Salas, Laura Purdie. 2009. Stampede!: Poems to Celebrate the Wild side of School. Ill. by Steven Salerno. New York: Clarion Books. ISBN – 9780618914883.
Critical Review –
In this eighteen poem collection, Salas explores the everyday experiences of school children. In each poem she takes an ordinary occurrence that a child might have during the course of a school day and turns it into a humorous animal tale in poetic form. Steven Salerno provides wonderful images that are bright, lively and reveal meaning to the poems. He created the illustrations by using brushes and gouache on arches 260 lb. hot press watercolor paper, and digital enhancements. His illustrations perfectly match the mood and message of each poem.
In this collection of poems, Salas artfully plays with language to create poems that are appealing and crafted with quality. While each poem has a unique cadence, the rhythm in each is created by rhymes, repetition, and frequently alliteration. The most enduring impact is the way Salas immediately evokes an emotion in the reader through her use of sensory imagery and figurative language. Salas successfully captures the universal feelings that everyone has had at school at one time or another. The moods of the poems strike a wide variety of emotions such as silly, humorous, embarrassing, exciting, scary, snooty, shy, frustrated, and uplifting. The poem below is from this collection.
My cheeks burn
hot as a
I'm a blazing
In this poem, Salas precisely and concisely calls to mind what it feels like when what one thought was a secret crush becomes public knowledge at school. She uses rhyme and short lines to establish the beat. When the secret is revealed, the secret holder burns with embarrassment and wishes to fly away. Salas’s use of sensory imagery, simile, and metaphor “burn/hot” the feelings someone in this situation feels. Words like “fire”, “burn”, “hot”, “sun-sharp”, and “blazing” fuel the fire of embarrassment that anyone in this situation would feel. The metaphor of the secret holder being a bird who is flying away reveals how anyone in this place would want to get away as fast as possible. Likewise, Salerno’s illustrations are perfectly supporting this message. The secret holder is drawn in a position with his arms up and behind him looking very much like wings, and his nose is quite pointed like a bird’s beak. The reader cannot miss the intensity of the embarrassment of a moment like this. While this poem is just one example from the collection, all of them are equally satisfying to the reader. Whether or not the reader has experience this situation before, they are able to fully experience the moment.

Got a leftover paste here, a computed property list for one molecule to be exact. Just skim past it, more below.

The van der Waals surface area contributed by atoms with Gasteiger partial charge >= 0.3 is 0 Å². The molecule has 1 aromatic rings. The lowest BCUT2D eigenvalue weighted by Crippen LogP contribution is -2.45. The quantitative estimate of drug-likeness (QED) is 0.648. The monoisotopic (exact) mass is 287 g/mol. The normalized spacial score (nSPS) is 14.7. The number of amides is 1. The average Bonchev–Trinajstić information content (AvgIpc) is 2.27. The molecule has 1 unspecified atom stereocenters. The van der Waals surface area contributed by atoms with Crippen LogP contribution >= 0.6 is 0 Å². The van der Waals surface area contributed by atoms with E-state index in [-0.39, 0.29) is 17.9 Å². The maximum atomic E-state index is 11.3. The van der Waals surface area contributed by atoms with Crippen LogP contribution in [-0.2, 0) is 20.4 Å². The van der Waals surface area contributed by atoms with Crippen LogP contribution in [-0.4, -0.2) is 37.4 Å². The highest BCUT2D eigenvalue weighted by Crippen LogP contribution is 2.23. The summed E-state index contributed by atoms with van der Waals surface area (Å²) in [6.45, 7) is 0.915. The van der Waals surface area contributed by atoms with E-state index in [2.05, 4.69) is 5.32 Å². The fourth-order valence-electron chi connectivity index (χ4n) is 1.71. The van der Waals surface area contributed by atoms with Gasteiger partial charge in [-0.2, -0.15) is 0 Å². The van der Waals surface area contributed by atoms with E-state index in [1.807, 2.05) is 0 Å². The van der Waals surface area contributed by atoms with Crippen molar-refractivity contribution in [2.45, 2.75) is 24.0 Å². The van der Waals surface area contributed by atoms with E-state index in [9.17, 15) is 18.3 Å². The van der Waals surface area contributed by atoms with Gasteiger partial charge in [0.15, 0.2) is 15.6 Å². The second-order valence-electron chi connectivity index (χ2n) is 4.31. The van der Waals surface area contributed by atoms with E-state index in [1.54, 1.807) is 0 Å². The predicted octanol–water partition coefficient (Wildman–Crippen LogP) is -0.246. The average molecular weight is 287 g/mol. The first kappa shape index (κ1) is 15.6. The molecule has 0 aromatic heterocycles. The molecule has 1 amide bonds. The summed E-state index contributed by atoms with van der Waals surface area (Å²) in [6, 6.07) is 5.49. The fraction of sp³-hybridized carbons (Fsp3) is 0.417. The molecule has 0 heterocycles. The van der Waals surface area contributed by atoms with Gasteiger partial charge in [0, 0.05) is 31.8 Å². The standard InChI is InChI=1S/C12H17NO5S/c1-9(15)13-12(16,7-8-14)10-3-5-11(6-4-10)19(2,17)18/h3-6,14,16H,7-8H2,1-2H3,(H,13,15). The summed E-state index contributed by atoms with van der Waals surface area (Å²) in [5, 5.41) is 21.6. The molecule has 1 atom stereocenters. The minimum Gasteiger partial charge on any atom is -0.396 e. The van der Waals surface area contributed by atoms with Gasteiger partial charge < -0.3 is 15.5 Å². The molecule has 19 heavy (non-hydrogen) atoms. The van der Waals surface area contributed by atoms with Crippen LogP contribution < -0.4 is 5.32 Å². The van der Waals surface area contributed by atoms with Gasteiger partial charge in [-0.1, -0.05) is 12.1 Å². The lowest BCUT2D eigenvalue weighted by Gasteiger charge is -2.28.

Kid Connection –
As an introduction to the poem, discuss with the children times when they have experienced various emotions, such as excitement, happiness, sadness, fear, and embarrassment. Ask for student volunteers to share when they have experienced these emotions. Then, read the poem, and have them respond to it. This poem would make a great introduction to a lesson on similes and metaphors. Many of the other poems in this collection could also be used for teaching figurative language and sensory imagery.